A C-reactive protein (CRP) test is a blood test that measures the amount of a protein called C-reactive protein in your blood. C-reactive protein measures general levels of inflammation in your body.
High levels of CRP are caused by infections and many long-term diseases. But a CRP test cannot show where the inflammation is located or what is causing it. Other tests are needed to find the cause and location of the inflammation.
Why It Is Done
This test is used to:
- Check for infection after surgery.
- Find out if you have an increased chance of having a sudden heart problem, such as a heart attack.
- Identify and keep track of infections and diseases that cause inflammation, such as:
- Lymphoma (cancer of the lymph nodes).
- Giant cell arteritis (painful swelling of the blood vessels in the head and neck).
- Rheumatoid arthritis (painful swelling of the tissues that line the joint).
- Osteomyelitis (infection of a bone).
How To Prepare
In general, there's nothing you have to do before this test, unless your doctor tells you to.
How It Is Done
A health professional uses a needle to take a blood sample, usually from the arm.
How long the test takes
The test will take a few minutes.
How It Feels
When a blood sample is taken, you may feel nothing at all from the needle. Or you might feel a quick sting or pinch.
There is very little chance of having a problem from this test. When a blood sample is taken, a small bruise may form at the site.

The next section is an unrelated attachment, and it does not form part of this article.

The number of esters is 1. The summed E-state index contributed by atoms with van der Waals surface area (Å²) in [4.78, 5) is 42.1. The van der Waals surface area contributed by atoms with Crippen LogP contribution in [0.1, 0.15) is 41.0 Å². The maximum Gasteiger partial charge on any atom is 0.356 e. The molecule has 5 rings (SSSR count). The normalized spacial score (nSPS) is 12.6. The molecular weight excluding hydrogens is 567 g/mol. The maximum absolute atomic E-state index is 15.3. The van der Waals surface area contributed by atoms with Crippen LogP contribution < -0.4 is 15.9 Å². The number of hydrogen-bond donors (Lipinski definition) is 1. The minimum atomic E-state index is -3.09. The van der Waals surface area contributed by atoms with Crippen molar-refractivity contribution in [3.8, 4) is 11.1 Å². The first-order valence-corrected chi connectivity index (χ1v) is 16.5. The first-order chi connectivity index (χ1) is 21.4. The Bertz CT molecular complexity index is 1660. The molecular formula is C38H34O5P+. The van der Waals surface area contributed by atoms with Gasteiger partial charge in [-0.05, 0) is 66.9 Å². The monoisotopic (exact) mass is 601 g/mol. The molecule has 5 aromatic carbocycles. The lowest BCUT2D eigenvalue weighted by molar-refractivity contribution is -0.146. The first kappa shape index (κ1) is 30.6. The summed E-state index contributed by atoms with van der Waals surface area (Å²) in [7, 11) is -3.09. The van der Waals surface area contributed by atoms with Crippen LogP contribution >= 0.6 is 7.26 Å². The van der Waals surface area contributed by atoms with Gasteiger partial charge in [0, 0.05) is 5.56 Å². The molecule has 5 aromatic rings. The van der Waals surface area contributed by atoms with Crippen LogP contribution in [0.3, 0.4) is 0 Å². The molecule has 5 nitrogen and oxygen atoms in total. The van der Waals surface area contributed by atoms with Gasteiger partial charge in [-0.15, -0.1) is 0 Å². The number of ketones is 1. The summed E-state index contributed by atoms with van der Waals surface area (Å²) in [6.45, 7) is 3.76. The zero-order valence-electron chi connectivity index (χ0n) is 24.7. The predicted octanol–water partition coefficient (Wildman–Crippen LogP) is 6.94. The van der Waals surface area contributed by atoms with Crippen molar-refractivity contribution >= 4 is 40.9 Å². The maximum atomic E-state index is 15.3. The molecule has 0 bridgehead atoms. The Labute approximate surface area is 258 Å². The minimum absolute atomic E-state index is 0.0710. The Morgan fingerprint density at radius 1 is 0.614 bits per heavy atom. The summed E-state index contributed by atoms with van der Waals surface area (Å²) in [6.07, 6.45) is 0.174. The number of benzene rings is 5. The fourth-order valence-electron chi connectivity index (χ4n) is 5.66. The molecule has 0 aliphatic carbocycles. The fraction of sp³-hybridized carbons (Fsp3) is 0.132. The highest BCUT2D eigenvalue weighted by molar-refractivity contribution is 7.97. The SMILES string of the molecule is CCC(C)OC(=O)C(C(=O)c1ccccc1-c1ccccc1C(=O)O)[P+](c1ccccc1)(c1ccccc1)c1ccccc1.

Each lab has a different range for what's normal. Your lab report should show the range that your lab uses for each test. The normal range is just a guide. Your doctor will also look at your results based on your age, health, and other factors. A value that isn't in the normal range may still be normal for you.
Results are usually available within 24 hours.
High levels of CRP are caused by infections and many long-term diseases.
Current as of:
January 10, 2022
Author: Healthwise Staff
Rakesh K. Pai MD, FACC - Cardiology, Electrophysiology
E. Gregory Thompson MD - Internal Medicine
Martin J. Gabica MD - Family Medicine
Adam Husney MD - Family Medicine
George Philippides MD - Cardiology
Stephen Fort MD, MRCP, FRCPC - Interventional Cardiology
Current as of: January 10, 2022
Author: Healthwise Staff
Medical Review:Rakesh K. Pai MD, FACC - Cardiology, Electrophysiology & E. Gregory Thompson MD - Internal Medicine & Martin J. Gabica MD - Family Medicine & Adam Husney MD - Family Medicine & George Philippides MD - Cardiology & Stephen Fort MD, MRCP, FRCPC - Interventional Cardiology